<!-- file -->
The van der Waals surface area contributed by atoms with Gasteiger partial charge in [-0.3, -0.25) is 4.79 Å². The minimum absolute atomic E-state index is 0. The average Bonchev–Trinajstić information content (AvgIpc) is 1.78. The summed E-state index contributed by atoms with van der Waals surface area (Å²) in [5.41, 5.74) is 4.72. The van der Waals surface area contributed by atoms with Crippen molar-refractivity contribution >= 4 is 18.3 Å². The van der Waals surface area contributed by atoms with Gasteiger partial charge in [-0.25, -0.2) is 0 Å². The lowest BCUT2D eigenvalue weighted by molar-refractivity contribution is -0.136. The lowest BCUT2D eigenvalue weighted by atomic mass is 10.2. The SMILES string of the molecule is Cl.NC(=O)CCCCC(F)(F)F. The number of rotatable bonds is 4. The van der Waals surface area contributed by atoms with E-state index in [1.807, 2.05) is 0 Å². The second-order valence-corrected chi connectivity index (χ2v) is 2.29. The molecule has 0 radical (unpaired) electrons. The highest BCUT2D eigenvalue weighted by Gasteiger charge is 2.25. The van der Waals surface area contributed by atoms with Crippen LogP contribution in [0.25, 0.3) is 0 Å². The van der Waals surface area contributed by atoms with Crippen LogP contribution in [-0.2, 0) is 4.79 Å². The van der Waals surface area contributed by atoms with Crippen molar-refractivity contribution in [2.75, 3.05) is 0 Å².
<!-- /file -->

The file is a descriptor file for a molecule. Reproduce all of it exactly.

The van der Waals surface area contributed by atoms with Gasteiger partial charge in [-0.3, -0.25) is 4.79 Å². The minimum absolute atomic E-state index is 0. The average Bonchev–Trinajstić information content (AvgIpc) is 1.78. The summed E-state index contributed by atoms with van der Waals surface area (Å²) in [5.41, 5.74) is 4.72. The van der Waals surface area contributed by atoms with Crippen molar-refractivity contribution >= 4 is 18.3 Å². The van der Waals surface area contributed by atoms with Gasteiger partial charge in [-0.25, -0.2) is 0 Å². The lowest BCUT2D eigenvalue weighted by molar-refractivity contribution is -0.136. The lowest BCUT2D eigenvalue weighted by atomic mass is 10.2. The SMILES string of the molecule is Cl.NC(=O)CCCCC(F)(F)F. The number of rotatable bonds is 4. The van der Waals surface area contributed by atoms with E-state index in [1.807, 2.05) is 0 Å². The second-order valence-corrected chi connectivity index (χ2v) is 2.29. The molecule has 0 radical (unpaired) electrons. The highest BCUT2D eigenvalue weighted by Gasteiger charge is 2.25. The van der Waals surface area contributed by atoms with Crippen LogP contribution in [0.25, 0.3) is 0 Å². The van der Waals surface area contributed by atoms with Crippen LogP contribution in [-0.2, 0) is 4.79 Å². The van der Waals surface area contributed by atoms with Crippen molar-refractivity contribution in [2.75, 3.05) is 0 Å².